How Margarita With A Straw Normalizes Discourse Between Sexuality And Disability

Disability is viewed through a similar lens in our society, through condescending attitude, refusing to view these people as individuals with their own choices and desires.

Muskan Sharma
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Disability, hindi films on same sex love
We as a society tend to dismiss anything that falls outside the realm of our constructed norm. Disabled bodies are viewed through a similar lens. Our society holds a condescending attitude towards them, refusing to view these people as individuals with their own choices and desires.  

Open discussions on sexuality have been taboo in India. In such a scenario, talking about the sexual orientations of disabled people seems impossible. However, Shonali Bose’s Margarita with a Straw, a 2014 film makes a radical move at dismantling such flawed social misconceptions and practices. 

Disabled People Have Sexual Needs Too!

The protagonist of the movie, Laila, despite her motor disability, has been depicted as a regular teenager. She is shown to have sexual needs, which are a typical result of her hormones being in a high-functioning state caused by puberty. She flirts, visits dubious websites on the internet, has a few crushes, and experiences physical attraction.

Now, people with regressive mindsets would have surely cringed in movie theatres at such blatant thwarting of their ‘normative.’ And why not! Their comfort zone was targeted,  boundaries were tested, and most importantly they were made to think. It is high time we stop getting uncomfortable when sexuality and disability are simultaneously spoken of.

Pushing Boundaries

The movie further revolutionises the narrative by introducing Khanum, a blind woman, and a social activist who is capable and independent. Laila’s relationship with her puts on screen a same-sex affair between two women with disability. Lesbian relationships, sexuality, and disabilities are all exposed to the audience in one sitting.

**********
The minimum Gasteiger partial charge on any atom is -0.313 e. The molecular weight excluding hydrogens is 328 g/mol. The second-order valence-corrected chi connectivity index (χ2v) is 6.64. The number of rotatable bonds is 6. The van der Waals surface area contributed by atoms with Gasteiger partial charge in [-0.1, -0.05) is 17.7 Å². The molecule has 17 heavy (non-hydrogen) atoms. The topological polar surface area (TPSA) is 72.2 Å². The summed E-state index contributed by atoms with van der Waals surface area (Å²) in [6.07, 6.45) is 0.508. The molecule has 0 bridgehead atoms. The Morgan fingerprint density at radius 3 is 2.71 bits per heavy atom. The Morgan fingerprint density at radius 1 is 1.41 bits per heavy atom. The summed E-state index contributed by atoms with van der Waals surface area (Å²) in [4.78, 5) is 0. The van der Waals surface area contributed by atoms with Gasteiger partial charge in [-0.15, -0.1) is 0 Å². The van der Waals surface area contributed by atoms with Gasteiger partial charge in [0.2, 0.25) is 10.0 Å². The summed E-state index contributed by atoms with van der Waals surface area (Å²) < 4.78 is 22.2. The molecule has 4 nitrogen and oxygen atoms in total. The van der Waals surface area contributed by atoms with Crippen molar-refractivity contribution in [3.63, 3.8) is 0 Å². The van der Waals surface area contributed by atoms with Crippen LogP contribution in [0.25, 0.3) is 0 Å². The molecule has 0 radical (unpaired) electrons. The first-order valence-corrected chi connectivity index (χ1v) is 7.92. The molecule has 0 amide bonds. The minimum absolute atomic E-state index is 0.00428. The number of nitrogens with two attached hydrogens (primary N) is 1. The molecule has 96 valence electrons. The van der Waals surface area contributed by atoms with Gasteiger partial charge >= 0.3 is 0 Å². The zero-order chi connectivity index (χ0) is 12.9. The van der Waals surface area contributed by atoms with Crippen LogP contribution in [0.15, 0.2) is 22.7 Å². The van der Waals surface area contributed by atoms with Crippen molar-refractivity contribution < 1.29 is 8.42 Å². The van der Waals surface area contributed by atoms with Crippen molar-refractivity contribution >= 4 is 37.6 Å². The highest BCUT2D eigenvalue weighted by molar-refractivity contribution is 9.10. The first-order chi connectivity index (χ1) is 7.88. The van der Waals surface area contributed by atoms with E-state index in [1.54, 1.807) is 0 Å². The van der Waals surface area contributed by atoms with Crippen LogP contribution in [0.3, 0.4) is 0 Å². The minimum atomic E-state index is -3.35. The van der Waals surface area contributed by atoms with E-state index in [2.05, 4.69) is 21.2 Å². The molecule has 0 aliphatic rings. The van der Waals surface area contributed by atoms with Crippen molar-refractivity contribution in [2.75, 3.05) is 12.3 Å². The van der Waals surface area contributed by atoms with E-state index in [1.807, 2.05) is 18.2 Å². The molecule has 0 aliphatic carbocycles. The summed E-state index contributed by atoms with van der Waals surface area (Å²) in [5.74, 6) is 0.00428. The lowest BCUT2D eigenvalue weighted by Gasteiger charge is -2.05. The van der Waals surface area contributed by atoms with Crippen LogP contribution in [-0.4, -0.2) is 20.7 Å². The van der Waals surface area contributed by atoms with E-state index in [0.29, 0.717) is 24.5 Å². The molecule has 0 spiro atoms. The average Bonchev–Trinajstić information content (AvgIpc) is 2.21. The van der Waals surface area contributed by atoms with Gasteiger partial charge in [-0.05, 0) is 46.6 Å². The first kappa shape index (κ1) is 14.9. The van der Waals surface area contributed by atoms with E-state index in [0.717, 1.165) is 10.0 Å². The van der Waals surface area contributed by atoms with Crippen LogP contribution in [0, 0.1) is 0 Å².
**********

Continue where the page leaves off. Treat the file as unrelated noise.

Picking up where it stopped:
The message that people with disabilities too have sexual needs is conveyed in a very matter-of-fact way. Their sexual self is either not acknowledged or is constrained by societal beliefs. Such stigmatisation makes the depiction of disability and sexual explorations on-screen revolutionary.

Because of such a bold depiction of sexuality and disability, it is easy to misunderstand this movie and dismiss it on the pretence of propagating obscenity. Problematically, such dismissal stems from our society’s discomfort in discussing topics centered around sexuality, and even more disabled sexuality.

They Deserve Our Acceptance, Not Pity

While stressing the importance of recognising disabled people as sexual beings, we need to be cautious about not making them feel pitied. Everyone wants to be accepted and not sympathised with. And such is the case with disabled people. Throughout the movie, Laila is not lacking in any way, and that is how she wants to be treated, with dignity and not pity.

She has a need for peer acceptance, and to be appreciated for her skills and talents, but receiving a prize in the inter-college music festival just out of pity for her disabled body is not acceptable to her. Despite having a disabled woman as its lead, the movie does not lecture viewers on disability or romanticise or condemn it to achieve certain dramatic ends.

Instead, it shows how the protagonist lives with her impairment which neither defines nor restricts her. We need to look beyond the impaired bodies of disabled people, to identify in them the same humane spirit that we associate with ourselves. 


Margarita With A Straw

People with disabilities are sexual beings who deserve equal access and control over their sexual expression, sexuality, and meaningful relationships throughout their lives. Their assumed non-sexuality unfairly creates barriers to sexual citizenship for disabled people. 

Societal acceptance and normalisation on our part will contribute to the social, emotional, and physical well-being of these people. Laila takes disability as one of the aspects of her life and lives with that disability, her life to its full. The movie symbolically ends with her hitting a bar, while on a date with herself, and requesting the cocktail of a ‘margarita with a straw'.

We need more Lailas to emerge from the crowd. We need more people who welcome and accept them.

Views expressed are the author's own.

Muskan Sharma is a self-employed freelance content writer.


Suggested Reading: Will AI Tech Like ChatGPT Improve Inclusion For People With Communication Disability?


sexuality Disability Rights